In S. E. Hinton's classic novel The Outsiders, the Greasers and Socs are rival gangs, which are engaged in a tragic, ever-going conflict that leads to death and trauma for both social groups. The members of the Soc gang hail from affluent families and reside on the rich West Side of town, while the Greasers grow up in dysfunctional homes and live on the poorer East Side. The Socs are clean-cut teenagers, who wear madras shirts, have tight haircuts, and drive expensive, flashy cars like Mustangs and Corvairs. In contrast, the Greasers are rough-looking teenagers, who wear leather jackets and have long, slick hair.
Since the Socs hail from wealthy families and dress nice, they have a better reputation than the Greasers and enjoy their privileged status. Socs typically get away with the crimes they commit and are portrayed as entitled, superficial adolescents. Unlike the Greasers, the Socs are callous, aloof individuals, who are more concerned with keeping up appearances than being authentic, genuine people. The Greasers do not enjoy the same privileges as Socs, and the authorities blame them for most of the issues in town. The Greasers are also more emotional than the Socs and value friendship over appearances and status.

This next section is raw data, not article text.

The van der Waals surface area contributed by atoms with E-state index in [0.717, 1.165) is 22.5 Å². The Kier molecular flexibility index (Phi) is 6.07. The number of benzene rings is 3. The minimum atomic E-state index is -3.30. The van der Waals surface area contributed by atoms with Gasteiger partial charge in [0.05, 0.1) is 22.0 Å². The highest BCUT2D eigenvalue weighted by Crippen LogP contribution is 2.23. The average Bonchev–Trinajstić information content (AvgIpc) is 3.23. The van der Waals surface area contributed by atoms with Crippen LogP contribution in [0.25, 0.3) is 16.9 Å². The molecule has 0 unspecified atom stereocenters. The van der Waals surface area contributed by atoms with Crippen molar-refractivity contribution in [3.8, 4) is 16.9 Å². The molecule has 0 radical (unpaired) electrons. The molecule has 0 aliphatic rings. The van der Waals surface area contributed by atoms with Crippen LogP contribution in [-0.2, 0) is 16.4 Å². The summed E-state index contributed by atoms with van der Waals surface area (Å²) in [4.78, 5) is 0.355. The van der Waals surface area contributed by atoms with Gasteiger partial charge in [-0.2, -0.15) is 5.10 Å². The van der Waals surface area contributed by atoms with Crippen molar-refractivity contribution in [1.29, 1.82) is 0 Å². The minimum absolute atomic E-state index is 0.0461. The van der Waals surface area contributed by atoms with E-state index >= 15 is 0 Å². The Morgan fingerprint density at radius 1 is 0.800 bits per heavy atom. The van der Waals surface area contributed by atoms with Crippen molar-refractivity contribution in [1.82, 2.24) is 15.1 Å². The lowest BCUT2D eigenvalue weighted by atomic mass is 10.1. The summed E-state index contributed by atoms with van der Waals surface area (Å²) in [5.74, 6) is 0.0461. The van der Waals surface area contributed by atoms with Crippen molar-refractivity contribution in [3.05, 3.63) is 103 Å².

Despite their many differences, the Greasers and Socs share some similarities. Both social groups engage in deleterious actions, commit crimes, and experience teenage angst. They also suffer from stereotyping and are outsiders in their communities. The Socs do not live up to their society's expectations, and the Greasers feel abandoned by their community. The members of both gangs deal with significant problems in life and must overcome certain obstacles. The teenagers in both gangs also experience identity issues, endure trauma, and deal with peer pressure.